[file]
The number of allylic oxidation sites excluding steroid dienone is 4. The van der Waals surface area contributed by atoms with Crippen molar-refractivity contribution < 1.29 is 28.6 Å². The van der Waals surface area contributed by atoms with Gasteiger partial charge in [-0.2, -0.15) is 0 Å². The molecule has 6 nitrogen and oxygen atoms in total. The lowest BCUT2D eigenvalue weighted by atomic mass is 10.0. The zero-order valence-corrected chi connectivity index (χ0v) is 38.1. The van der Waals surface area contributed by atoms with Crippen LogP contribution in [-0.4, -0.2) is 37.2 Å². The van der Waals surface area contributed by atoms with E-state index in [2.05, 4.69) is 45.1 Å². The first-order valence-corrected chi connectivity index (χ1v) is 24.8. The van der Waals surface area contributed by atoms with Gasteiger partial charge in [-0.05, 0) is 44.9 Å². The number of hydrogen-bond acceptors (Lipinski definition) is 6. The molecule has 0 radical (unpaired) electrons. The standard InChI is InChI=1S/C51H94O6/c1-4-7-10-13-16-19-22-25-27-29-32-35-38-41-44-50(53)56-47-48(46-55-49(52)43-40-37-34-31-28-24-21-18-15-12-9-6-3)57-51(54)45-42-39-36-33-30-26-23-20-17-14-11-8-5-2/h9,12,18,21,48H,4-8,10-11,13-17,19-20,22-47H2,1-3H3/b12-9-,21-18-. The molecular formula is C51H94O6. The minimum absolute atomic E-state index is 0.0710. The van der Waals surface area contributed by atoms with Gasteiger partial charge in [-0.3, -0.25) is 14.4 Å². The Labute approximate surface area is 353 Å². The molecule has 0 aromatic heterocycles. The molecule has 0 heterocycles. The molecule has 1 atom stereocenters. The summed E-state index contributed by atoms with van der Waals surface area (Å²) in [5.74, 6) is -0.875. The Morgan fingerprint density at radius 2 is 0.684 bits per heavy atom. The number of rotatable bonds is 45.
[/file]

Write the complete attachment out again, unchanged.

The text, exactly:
The number of allylic oxidation sites excluding steroid dienone is 4. The van der Waals surface area contributed by atoms with Crippen molar-refractivity contribution < 1.29 is 28.6 Å². The van der Waals surface area contributed by atoms with Gasteiger partial charge in [-0.2, -0.15) is 0 Å². The molecule has 6 nitrogen and oxygen atoms in total. The lowest BCUT2D eigenvalue weighted by atomic mass is 10.0. The zero-order valence-corrected chi connectivity index (χ0v) is 38.1. The van der Waals surface area contributed by atoms with Crippen LogP contribution in [-0.4, -0.2) is 37.2 Å². The van der Waals surface area contributed by atoms with E-state index in [2.05, 4.69) is 45.1 Å². The first-order valence-corrected chi connectivity index (χ1v) is 24.8. The van der Waals surface area contributed by atoms with Gasteiger partial charge in [-0.05, 0) is 44.9 Å². The number of hydrogen-bond acceptors (Lipinski definition) is 6. The molecule has 0 radical (unpaired) electrons. The standard InChI is InChI=1S/C51H94O6/c1-4-7-10-13-16-19-22-25-27-29-32-35-38-41-44-50(53)56-47-48(46-55-49(52)43-40-37-34-31-28-24-21-18-15-12-9-6-3)57-51(54)45-42-39-36-33-30-26-23-20-17-14-11-8-5-2/h9,12,18,21,48H,4-8,10-11,13-17,19-20,22-47H2,1-3H3/b12-9-,21-18-. The molecular formula is C51H94O6. The minimum absolute atomic E-state index is 0.0710. The van der Waals surface area contributed by atoms with Gasteiger partial charge in [-0.3, -0.25) is 14.4 Å². The Labute approximate surface area is 353 Å². The molecule has 0 aromatic heterocycles. The molecule has 0 heterocycles. The molecule has 1 atom stereocenters. The summed E-state index contributed by atoms with van der Waals surface area (Å²) in [5.74, 6) is -0.875. The Morgan fingerprint density at radius 2 is 0.684 bits per heavy atom. The number of rotatable bonds is 45.